A midline incision was made from between the eyes to the inferior portion of the skull. The skin and fascia were bluntly dissected off of the bullae. The pinnae were removed bilaterally down to the bony portion of the external auditory canal. In order to model an MEE, a 6–7-mm diameter hole was drilled into the posterior aspect of the bullae on both sides using a dental drill. A polythene tube (inner diameter, 0.125 in.) was inserted into these posterior bullae holes bilaterally and sealed firmly in place with dental acrylic and superglue. A small vent hole (~2–3 mm in diameter) was drilled into the superior portion of the bulla bilaterally to equalize middle-ear pressure. No additional tubing was attached to the vent hole.

A 3-mL syringe containing silicone oil was fitted with a 14-gauge needle, and the needle was inserted into the opening of the polythene tube attached to the posterior bulla. Silicone oil (polydimethylsiloxane fluid, Sigma-Aldrich Co. Ltd., St. Louis, MO) of a viscosity of 3.5 Poise (approximately the viscosity of fingernail polish) was used to implement the experimental model of an MEE, and was injected through the polythene tube at a slow and constant rate to ensure accurate measurements. This viscosity was recently shown to produce reliable mild–moderate CHL (~20–30 dB) in our animal model (Thornton et al. 2012). Silicone oil has a low electrical conductance, and therefore is not expected to interfere with CM measurements. The filling tubes, syringes, and needle were put into place before the baseline CM or tympanometry measurements were taken. After each silicone oil injection, the polythene tube was clamped at the end to prevent the silicone oil from leaking out of the tube.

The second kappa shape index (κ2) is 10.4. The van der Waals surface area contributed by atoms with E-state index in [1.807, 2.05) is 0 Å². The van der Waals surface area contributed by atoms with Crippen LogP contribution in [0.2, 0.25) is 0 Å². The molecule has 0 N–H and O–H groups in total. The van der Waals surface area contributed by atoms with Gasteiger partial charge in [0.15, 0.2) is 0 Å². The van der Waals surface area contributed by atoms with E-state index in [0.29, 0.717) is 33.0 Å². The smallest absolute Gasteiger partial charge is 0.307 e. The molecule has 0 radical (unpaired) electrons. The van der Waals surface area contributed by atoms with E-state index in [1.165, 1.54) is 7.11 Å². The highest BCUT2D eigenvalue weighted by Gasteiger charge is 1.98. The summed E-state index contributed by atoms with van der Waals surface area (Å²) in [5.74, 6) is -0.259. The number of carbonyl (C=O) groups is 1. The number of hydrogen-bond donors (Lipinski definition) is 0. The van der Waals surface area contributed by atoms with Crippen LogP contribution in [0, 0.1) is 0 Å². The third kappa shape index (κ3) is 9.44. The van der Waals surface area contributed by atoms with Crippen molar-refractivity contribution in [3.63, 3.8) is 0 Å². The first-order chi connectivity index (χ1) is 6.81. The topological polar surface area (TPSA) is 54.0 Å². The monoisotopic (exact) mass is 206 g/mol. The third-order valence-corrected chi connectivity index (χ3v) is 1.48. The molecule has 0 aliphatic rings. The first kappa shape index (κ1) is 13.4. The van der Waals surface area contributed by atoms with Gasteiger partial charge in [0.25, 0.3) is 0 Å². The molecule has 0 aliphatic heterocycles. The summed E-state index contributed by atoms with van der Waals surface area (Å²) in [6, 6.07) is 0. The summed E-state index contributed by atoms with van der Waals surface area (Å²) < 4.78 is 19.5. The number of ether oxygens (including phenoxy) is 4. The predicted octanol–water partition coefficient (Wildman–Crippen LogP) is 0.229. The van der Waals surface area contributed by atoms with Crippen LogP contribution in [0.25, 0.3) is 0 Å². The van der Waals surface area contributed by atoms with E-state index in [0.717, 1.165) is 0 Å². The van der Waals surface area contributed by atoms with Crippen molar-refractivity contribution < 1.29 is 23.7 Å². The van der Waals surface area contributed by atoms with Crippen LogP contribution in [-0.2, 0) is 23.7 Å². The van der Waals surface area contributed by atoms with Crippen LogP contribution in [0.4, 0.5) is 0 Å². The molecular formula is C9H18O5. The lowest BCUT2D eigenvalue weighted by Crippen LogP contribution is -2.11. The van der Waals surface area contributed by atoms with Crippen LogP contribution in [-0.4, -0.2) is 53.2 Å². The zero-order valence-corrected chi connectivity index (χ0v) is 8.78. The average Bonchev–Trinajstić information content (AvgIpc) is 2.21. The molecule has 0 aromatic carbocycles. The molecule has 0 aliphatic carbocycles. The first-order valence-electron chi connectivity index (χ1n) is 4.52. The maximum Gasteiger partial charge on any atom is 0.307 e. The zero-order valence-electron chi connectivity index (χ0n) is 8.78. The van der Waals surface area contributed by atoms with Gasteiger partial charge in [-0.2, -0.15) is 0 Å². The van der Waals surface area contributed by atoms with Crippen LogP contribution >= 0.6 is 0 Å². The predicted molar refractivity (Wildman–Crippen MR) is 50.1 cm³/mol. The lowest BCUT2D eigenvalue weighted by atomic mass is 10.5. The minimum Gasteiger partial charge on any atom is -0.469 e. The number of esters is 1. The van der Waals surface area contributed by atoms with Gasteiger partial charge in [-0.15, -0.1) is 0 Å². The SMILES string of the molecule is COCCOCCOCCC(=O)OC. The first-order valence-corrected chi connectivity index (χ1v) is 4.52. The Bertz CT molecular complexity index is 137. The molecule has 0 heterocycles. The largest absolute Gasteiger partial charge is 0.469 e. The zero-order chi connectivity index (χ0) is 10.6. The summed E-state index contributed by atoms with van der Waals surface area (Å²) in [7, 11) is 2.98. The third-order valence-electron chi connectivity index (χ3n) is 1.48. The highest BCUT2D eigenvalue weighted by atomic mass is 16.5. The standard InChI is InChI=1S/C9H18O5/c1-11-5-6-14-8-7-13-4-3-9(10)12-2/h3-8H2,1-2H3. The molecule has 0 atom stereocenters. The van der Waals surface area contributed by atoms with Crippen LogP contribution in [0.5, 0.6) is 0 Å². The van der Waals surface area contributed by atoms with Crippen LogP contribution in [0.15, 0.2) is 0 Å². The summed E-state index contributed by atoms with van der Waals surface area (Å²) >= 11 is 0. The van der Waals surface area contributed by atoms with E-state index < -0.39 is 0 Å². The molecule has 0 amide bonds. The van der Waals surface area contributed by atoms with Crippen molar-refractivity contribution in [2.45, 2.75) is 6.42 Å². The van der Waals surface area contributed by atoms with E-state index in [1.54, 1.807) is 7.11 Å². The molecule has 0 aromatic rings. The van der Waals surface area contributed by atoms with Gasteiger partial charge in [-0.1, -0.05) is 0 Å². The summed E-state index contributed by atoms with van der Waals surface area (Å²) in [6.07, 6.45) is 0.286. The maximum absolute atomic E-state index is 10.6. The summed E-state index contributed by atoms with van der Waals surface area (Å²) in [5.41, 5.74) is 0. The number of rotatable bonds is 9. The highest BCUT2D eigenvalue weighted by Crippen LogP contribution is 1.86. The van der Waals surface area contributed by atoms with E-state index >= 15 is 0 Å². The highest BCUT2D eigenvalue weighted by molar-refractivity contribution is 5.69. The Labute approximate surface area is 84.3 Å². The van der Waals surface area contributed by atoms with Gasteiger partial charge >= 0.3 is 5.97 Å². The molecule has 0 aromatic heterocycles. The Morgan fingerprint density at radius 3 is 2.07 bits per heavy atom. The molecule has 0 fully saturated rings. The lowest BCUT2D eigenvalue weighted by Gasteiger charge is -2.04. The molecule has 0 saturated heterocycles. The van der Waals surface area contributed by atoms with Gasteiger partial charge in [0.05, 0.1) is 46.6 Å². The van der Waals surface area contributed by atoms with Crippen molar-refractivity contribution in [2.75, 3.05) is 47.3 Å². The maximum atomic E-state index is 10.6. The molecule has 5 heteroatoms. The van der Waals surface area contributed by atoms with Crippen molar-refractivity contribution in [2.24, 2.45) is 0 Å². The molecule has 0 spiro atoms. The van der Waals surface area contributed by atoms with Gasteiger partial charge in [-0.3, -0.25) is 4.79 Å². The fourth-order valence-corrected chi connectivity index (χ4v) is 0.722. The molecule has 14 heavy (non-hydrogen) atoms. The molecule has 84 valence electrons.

Cochlear microphonic measurements and acoustic stimulus presentation

For CM measurements, a small (2–3-mm diameter) hole was bored through the bony wall of each bulla posteriorly to allow access to the round window niche. Teflon-insulated, silver electrodes (bare wire diameter, 0.005 in.) were advanced through the hole by hand and placed at the round window niche. Placement of the electrode was confirmed via an oscilloscope. The electrode was fixed in place and the hole in the bulla was completely closed and sealed using dental acrylic. The differential electrode was placed on the neck musculature while the ground electrode was placed on the paw.